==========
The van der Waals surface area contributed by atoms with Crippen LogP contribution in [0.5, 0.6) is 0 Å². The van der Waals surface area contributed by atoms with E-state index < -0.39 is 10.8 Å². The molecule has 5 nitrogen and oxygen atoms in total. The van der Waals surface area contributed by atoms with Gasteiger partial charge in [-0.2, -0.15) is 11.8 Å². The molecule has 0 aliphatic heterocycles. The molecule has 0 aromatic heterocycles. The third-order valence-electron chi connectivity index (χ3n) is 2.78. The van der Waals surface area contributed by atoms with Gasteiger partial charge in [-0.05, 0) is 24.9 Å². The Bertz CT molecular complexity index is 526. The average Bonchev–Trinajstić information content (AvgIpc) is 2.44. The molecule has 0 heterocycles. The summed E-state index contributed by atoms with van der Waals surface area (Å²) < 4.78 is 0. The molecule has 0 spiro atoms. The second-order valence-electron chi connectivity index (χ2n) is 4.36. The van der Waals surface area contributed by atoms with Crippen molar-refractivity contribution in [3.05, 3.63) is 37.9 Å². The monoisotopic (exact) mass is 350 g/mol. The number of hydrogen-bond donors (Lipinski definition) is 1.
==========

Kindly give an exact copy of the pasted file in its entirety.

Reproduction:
The van der Waals surface area contributed by atoms with Crippen LogP contribution in [0.5, 0.6) is 0 Å². The van der Waals surface area contributed by atoms with E-state index < -0.39 is 10.8 Å². The molecule has 5 nitrogen and oxygen atoms in total. The van der Waals surface area contributed by atoms with Gasteiger partial charge in [-0.2, -0.15) is 11.8 Å². The molecule has 0 aliphatic heterocycles. The molecule has 0 aromatic heterocycles. The third-order valence-electron chi connectivity index (χ3n) is 2.78. The van der Waals surface area contributed by atoms with Gasteiger partial charge in [-0.05, 0) is 24.9 Å². The Bertz CT molecular complexity index is 526. The average Bonchev–Trinajstić information content (AvgIpc) is 2.44. The molecule has 0 heterocycles. The summed E-state index contributed by atoms with van der Waals surface area (Å²) < 4.78 is 0. The molecule has 0 spiro atoms. The second-order valence-electron chi connectivity index (χ2n) is 4.36. The van der Waals surface area contributed by atoms with Crippen molar-refractivity contribution in [3.05, 3.63) is 37.9 Å². The monoisotopic (exact) mass is 350 g/mol. The number of hydrogen-bond donors (Lipinski definition) is 1.